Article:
Goal: We propose to develop a therapeutic screening platform that rapidly determines the response of intact human tumor samples to many potential therapies in parallel.
The aim i s to identify the subset of therapies of greatest potential value to individual patients, n a timescale rapid enough to guide therapeutic decision- making. Innovation: We have developed a microfluidic perfusion system that maintains intact primary tumor slice tissue in culture and enables the arrayed delivery of large numbers of different drugs, drug combinations or drug regimens to anatomically-defined regions of the tumor. Our system improves upon existing models for screening chemotherapeutic drug activity (e.g. tumor cells in culture, mouse xenografts, or genetically engineered mouse models): it uses intact tumor samples that retain the human tumor microenvironment and allows the generation of response data in a time frame that can guide decision-making for the initial phases of therapy. Focus/Aims: Our proposed research focuses on human brain tumors, specifically the malignant gliomas that comprise the majority (70%) of primary adult brain tumors. These include Grade III malignant gliomas and the more common Grade IV glioblastoma multiforme (GBM). Patients diagnosed with GBM have a median survival of ~1 year and an overall 5-year survival of <5 %, despite decades of effort to improve treated outcomes. In this proposal we argue that an important way to make progress in treating these lethal, refractory tumors is to develop a way to rapidly test many potential therapeutic agents or regimens in parallel on intact GBM specimens from individual patients. Tumor response to drugs will be measured by imaging of markers for cell death and for cell viability. As individual tumor samples are often heterogeneous, it is critical that our microfluidi system enables multiplexed drug testing across different regions of the sample. Positive drug responses should be consistent and specific across the tumor. The multiplexed platform will also enable investigation of specific drug combinations and dosages that might be therapeutically useful. Impact: This work addresses the urgent need to develop approaches and devices to rapidly and reliably assess the response of often heterogeneous, intact primary tumor specimens to a range of possible therapies, with the goal of identifying the most effective subset of therapies for individual tumors and patients.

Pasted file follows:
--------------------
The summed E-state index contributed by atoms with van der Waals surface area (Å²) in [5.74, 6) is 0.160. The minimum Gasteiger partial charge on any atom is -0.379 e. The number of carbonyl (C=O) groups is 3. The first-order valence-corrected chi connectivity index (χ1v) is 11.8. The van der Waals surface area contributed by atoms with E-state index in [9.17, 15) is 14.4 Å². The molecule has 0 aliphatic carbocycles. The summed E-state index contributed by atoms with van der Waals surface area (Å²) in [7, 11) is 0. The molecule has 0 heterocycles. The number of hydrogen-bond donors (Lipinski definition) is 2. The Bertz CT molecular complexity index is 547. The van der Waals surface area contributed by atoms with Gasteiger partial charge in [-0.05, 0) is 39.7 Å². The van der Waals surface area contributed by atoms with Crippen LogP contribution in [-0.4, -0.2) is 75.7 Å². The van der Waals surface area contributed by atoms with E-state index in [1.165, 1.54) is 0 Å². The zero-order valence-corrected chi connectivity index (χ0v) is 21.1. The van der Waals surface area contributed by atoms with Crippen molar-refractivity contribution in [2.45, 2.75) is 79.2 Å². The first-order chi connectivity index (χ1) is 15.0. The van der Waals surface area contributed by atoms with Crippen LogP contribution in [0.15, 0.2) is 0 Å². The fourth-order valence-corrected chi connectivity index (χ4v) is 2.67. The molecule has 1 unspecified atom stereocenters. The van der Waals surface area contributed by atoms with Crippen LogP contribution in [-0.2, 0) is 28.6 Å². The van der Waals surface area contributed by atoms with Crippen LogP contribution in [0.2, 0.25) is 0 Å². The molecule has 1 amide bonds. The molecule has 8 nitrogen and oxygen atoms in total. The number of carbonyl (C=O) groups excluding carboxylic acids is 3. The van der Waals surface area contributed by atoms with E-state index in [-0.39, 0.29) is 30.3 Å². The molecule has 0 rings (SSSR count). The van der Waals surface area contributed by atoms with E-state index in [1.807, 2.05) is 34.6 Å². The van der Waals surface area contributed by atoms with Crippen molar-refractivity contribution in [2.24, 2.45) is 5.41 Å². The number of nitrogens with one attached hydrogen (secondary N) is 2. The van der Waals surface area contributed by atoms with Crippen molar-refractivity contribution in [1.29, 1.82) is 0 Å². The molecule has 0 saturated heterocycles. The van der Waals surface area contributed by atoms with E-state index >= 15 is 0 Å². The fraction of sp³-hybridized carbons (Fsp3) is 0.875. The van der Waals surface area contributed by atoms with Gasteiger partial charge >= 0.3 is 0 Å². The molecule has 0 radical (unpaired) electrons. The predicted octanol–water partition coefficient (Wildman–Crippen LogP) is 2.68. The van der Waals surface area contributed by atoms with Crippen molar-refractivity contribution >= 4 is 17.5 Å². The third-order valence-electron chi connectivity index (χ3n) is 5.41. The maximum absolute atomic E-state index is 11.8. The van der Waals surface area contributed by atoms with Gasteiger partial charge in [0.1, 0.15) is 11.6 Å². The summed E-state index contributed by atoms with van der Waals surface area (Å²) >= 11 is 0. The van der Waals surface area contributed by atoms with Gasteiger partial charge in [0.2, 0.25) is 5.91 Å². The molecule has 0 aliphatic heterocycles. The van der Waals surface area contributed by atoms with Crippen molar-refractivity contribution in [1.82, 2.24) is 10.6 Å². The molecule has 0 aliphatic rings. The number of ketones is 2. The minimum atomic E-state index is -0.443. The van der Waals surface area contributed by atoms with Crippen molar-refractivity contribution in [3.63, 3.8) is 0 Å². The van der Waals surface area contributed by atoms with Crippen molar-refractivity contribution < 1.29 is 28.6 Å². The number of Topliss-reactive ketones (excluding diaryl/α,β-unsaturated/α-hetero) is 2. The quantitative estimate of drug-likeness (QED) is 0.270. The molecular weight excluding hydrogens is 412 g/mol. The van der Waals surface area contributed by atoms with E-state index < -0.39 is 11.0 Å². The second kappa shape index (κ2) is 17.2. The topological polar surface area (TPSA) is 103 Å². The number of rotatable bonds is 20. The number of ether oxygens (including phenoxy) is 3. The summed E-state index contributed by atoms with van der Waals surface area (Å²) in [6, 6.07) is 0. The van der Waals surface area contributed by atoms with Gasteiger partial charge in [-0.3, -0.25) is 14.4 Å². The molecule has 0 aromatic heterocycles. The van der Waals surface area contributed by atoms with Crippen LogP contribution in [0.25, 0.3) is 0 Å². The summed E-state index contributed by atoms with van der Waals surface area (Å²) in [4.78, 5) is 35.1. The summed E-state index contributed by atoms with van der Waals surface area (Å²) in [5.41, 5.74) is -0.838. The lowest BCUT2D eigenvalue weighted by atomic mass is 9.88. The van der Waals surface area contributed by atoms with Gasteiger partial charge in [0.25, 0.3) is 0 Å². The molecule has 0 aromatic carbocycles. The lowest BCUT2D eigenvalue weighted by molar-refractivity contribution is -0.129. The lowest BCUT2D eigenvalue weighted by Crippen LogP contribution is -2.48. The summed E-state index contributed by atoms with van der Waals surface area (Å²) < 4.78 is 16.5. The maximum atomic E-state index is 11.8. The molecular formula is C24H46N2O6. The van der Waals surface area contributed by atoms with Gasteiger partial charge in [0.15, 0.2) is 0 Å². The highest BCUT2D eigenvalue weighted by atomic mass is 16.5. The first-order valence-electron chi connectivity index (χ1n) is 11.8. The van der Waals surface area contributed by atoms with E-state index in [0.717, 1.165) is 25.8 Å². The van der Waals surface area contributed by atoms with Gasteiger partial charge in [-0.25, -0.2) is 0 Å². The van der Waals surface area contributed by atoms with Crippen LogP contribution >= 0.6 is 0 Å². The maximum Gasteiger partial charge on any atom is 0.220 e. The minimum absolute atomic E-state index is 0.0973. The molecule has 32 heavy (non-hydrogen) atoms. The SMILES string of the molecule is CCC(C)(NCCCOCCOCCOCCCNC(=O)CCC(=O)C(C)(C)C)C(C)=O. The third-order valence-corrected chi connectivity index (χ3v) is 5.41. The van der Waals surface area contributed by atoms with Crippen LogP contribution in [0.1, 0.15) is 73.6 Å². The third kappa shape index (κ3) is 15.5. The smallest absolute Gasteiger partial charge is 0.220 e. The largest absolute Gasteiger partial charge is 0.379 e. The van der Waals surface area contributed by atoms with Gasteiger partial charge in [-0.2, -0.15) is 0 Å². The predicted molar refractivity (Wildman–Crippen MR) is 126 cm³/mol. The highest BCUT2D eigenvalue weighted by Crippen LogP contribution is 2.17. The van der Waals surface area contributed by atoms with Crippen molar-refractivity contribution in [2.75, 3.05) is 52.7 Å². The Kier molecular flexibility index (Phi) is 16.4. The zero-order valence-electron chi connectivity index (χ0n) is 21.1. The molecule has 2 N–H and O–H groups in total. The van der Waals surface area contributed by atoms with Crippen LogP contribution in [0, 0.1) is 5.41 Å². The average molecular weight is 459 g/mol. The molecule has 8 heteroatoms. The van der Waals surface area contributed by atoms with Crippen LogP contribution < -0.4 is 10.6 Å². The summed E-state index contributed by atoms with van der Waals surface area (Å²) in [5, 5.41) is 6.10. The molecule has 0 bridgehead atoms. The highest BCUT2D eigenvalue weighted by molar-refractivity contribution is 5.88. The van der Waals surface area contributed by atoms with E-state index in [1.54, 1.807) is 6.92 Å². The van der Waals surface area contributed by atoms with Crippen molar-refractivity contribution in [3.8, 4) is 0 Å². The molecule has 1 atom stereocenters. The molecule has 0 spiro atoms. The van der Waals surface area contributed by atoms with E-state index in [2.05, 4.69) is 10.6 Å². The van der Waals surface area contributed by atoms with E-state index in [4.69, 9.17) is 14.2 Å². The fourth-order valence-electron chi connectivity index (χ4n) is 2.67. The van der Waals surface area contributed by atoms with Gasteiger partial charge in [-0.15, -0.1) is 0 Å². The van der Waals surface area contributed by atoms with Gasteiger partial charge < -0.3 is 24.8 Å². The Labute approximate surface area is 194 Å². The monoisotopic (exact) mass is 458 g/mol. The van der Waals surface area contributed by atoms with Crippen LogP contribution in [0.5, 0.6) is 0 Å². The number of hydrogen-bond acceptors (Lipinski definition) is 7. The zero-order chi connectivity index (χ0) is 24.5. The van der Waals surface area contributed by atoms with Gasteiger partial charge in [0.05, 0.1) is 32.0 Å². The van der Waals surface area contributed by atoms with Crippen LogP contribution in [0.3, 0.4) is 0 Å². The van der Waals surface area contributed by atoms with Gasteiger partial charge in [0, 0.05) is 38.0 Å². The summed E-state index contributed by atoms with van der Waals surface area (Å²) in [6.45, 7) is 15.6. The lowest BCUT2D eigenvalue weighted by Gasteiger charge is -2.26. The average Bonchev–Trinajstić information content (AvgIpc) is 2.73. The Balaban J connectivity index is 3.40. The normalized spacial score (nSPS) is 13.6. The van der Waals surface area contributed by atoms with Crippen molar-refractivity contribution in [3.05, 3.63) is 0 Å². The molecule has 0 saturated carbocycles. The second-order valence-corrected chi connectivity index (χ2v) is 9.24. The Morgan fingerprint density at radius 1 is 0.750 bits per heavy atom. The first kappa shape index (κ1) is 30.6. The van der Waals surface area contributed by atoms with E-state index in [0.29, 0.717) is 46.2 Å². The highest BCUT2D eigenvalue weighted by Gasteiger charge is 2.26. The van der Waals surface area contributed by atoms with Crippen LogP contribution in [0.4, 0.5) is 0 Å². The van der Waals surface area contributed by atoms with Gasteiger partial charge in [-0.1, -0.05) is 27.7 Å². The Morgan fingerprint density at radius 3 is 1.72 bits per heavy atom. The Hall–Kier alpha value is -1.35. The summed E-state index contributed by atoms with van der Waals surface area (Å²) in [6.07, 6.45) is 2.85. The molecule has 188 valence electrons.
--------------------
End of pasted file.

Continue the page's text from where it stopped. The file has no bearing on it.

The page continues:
Public Health Relevance

Pre-clinical assays are sorely needed to complement molecular tumor profiling and to better inform individualized therapy for patients with the lethal brain cancer, Glioblastoma Multiforme (GBM). Here we propose a novel microfluidic platform that utilizes patient-derived tumor slice cultures and enables multiplexed drug testing. Our approach offers a critical advantage over existing cell culture models in that it incorporates the native tumor environment and it also offers a precious alternative to animal tumor models in that it achieves cost-effective chemosensitivity readouts in a time-frame required for real-time therapeutic decision-making.

Agency
National Institute of Health (NIH)
Institute
National Cancer Institute (NCI)
Type
Research Project (R01)
Project #
1R01CA181445-01A1
Application #
8759557
Study Section
Instrumentation and Systems Development Study Section (ISD)
Program Officer
Fu, Yali
Project Start
2014-08-05
Project End
2019-07-31
Budget Start
2014-08-05
Budget End
2015-07-31
Support Year
1
Fiscal Year
2014
Total Cost
$525,358
Indirect Cost
$152,864
Name
University of Washington
Department
Biomedical Engineering
Type
Schools of Engineering
DUNS #
605799469
City
Seattle
State
WA
Country
United States
Zip Code
98195
Chang, Tim C; Mikheev, Andrei M; Huynh, Wilson et al. (2014) Parallel microfluidic chemosensitivity testing on individual slice cultures. Lab Chip 14:4540-51